• Relating to others: The students will interact with others in discussing characters in the text that will describe situations both similar and dissimilar to those they experience. They will work in paired and group situations to discuss and develop ideas.
  • Participating and contributing: The students will be given a number of opportunities to present to the class over the entire learning period where the success of the activity depends on the quality of their contribution. They will also participate in a group-based text-exploration activities.

Learning Sequence


The initial tasks are purely organisational. In the previous period the students formed “Battalions” and selected the section of the Dossier that they will work on. The superusers then assigned individuals in their team ‘homework’ assignments that they hope may provide useful material for their competition today. The superusers were all given their Mission Briefing via an upload to their personal journals at 17:30pm the night before, allowing them to familiarise themselves with the task ahead and communicate with their peers in advance of the lesson.


The battalions must complete two tasks – one is a classic literary analysis of their chosen aspect of the text (Plot, Character, Setting, Language, Theme and Author), the other is to present an open ‘deeper’ question to the readers of their section.


Once the dossiers are published the teams will then be tasked with the responsibility to answer, as a comment online, the deeper question posed by one of the other groups


The students will then participate in a Think/Pair/Share exercise where they express their views and listen to others’ thoughts about the effectiveness of this exercise in expanding their understanding of the key elements of the novel as well as its value in terms of other skills of use to them.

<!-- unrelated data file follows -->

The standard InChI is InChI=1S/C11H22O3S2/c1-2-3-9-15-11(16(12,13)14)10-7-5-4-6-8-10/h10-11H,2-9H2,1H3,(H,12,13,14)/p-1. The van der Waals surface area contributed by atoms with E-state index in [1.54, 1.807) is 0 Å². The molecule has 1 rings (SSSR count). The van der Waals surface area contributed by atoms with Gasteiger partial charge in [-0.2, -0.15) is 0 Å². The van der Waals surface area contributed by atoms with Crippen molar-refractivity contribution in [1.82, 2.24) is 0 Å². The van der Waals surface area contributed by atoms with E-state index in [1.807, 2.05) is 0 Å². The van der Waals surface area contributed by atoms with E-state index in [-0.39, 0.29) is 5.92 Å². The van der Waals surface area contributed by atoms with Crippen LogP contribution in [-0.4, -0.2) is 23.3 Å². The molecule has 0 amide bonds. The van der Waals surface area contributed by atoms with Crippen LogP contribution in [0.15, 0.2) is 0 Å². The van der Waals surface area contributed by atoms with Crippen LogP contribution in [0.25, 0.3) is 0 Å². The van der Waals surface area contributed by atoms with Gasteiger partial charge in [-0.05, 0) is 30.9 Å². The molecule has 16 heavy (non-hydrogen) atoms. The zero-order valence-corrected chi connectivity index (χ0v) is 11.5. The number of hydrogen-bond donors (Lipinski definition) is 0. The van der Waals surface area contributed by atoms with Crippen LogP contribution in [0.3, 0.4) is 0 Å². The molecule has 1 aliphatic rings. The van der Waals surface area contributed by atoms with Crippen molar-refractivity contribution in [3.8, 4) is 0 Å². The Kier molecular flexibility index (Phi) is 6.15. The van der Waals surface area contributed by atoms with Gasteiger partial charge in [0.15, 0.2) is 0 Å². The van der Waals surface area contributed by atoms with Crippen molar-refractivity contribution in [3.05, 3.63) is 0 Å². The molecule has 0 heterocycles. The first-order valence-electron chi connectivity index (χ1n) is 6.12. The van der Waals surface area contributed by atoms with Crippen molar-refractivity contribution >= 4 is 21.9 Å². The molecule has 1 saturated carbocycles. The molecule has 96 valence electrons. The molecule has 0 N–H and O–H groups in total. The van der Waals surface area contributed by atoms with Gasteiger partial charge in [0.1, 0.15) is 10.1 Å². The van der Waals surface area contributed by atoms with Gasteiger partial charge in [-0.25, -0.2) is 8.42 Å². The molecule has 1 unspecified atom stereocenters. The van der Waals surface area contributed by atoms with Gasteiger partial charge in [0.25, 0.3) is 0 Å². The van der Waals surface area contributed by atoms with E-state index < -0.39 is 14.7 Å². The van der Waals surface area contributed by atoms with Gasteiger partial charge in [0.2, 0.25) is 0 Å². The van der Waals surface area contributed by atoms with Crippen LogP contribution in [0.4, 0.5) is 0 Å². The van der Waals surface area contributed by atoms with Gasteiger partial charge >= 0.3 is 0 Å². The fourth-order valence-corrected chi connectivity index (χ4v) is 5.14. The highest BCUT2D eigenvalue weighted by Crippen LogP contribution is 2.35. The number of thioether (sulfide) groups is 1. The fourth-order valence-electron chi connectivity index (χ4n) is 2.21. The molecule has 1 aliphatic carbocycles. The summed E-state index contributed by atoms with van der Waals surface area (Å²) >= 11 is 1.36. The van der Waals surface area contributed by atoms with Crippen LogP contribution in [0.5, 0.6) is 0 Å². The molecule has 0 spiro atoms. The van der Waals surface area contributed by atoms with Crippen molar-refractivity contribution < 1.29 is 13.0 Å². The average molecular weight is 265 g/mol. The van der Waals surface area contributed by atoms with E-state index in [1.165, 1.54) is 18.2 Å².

Possible Extension

  • Writing Analytically: synthesising the information gathered in the Dossier into a literary essay about the novel
  • Writing Creatively: Choosing a character from Ender’s Game and writing a diary entry from their point of view – thus shifting the viewpoint from
  • Debating the morality of war, and the use of children as soldiers
  • Researching historical circumstances where such dilemmas have been faced by countries and nations and summarising their reactions to these
  • Reading Other texts in the Ender’s Game sequence – or other texts exploring a future dystopia
  • Editing the online content to make it suitable for production as a printed booklet
  • Creating Infographics that support some of the information and concepts raised in the Dossier

Differentiation (This is a high ability class)

  • Students can demonstrate their understanding and knowledge using a variety of means: Visual, Written and Spoken.
  • Students are able to prepare in advance for the demands of the competition
  • The open-ended nature of the programme encourages motivated/gifted students to extend themselves and explore higher levels of abstract thought and critical analysis
  • Tasks encourage high levels of autonomy and self-and peer critique of their work
  • The competitive element encourages the students to strive to attain the highest standards of analysis and accuracy
  • Publishing the work in a real-word context that is viewed by other peers, parents/guardians and members of the public further encourages the students to strive to achieve high standards and the possibility for comment and discussion from outside the classroom would enhance this further.


  • Class set of text: “Ender’s Game” by Orson Scott Card
  • A room full of internet-connected computers
  • One Apple Computer or iPad or iPod
  • Audio Visual equipment for displaying and playing the (attached) presentation: View here


The WordPress platform allows for highly refined levels of editorial control to the teacher or supervisor. All communication with/from agents outside the classroom passes through a manual moderation process that is invisible to the students and users but impossible to bypass. All entries, even those that are deleted or edited are recorded and retrievable. Students are able to submit work for publication but have no facility to publish to the external site unmoderated. Students’ are only referred to by first name, and images of students and their names are never associated with each other. The whole online journalling system is over-seen by the Head of Faculty, Dr L Ovenden.


About Christopher Waugh

Challenging the norms of secondary teaching. Publishing every single thing my students and I create. Live in Wanaka, New Zealand - the best place in the world.